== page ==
The streak of extreme temperatures continues in Revelstoke, with temperatures reaching 37 degrees Celsius and raising the wildfire danger rating later in the week.
Parks Canada detected an active wildfire in Glacier National Park on Sunday, July 24, 2022. Parks says fire crews responded to the fire immediately, employing fire suppression activities such as using a helicopter to bucket water and dispatching six water skimmers to work in tandem controlling the blaze.
The fire was detected in the Mountain Creek area of Glacier National Park, towards the North East corner of the park closer to Golden along the Trans-Canada Highway. Parks Canada staff says that the cause of the fire is unknown but that it was more than likely human-triggered, given there hasn’t been weather conducive to wildfire ignition.
The fire is in the lower elevations of a valley close to the rail lines and visible from the highway. Parks Canada staff want motorists and other travellers passing through Glacier National Park to know that there is an active wildfire and that fire crews are doing something about it.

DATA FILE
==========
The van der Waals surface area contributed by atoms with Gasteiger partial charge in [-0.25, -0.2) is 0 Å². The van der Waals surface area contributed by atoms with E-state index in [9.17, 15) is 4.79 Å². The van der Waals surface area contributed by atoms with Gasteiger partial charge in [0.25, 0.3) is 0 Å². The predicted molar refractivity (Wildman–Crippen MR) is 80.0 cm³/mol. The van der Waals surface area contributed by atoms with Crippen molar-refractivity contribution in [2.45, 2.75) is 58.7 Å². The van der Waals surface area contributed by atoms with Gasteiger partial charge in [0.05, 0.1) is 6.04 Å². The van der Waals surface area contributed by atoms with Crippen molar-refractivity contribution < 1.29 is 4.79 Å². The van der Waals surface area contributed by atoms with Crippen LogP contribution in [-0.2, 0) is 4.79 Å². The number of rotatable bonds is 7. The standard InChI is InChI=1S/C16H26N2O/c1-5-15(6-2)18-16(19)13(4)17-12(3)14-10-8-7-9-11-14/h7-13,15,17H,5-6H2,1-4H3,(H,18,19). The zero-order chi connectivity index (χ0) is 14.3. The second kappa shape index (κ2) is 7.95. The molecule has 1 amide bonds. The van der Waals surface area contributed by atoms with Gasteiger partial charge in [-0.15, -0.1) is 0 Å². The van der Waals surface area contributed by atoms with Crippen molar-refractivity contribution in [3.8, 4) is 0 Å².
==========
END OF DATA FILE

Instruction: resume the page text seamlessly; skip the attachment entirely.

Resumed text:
Additionally, Parks Canada maintains that public safety is their number one concern and reminds travellers to only stop when it is safe to do so in designated areas.
Parks Canada says that while the fire does not pose any risk to people or infrastructure, it is their priority to prevent the fire’s spread further north into the province and to protect the rail line.
The BC Wildfire Service has the fire danger rating at a four or high danger for today, July 25. It has a forecast rating of five, extreme danger for the next two days, July 26 and July 27, as temperatures are expected to climb even higher.
Currently, category 2 and 3 open burning is prohibited in the Southeast Fire Centre to protect public safety and prevent wildfires. A category three openburning prohibition includes bans on any fire larger than two metres high by three metres wide, burning of stubble or grass over an area greater than 0.2 hectares. A category two open burning prohibition includes bans on things such as fireworks, sky lanterns and burn barrels but does not extend to small campfires half a metre wide and tall or cooking stoves that use gas, propane or briquettes.
Parks Canada says that in national parks such as Revelstoke’s surrounding Glacier and Mount Revelstoke national parks, campfires are only ever permitted with a designated fire pit.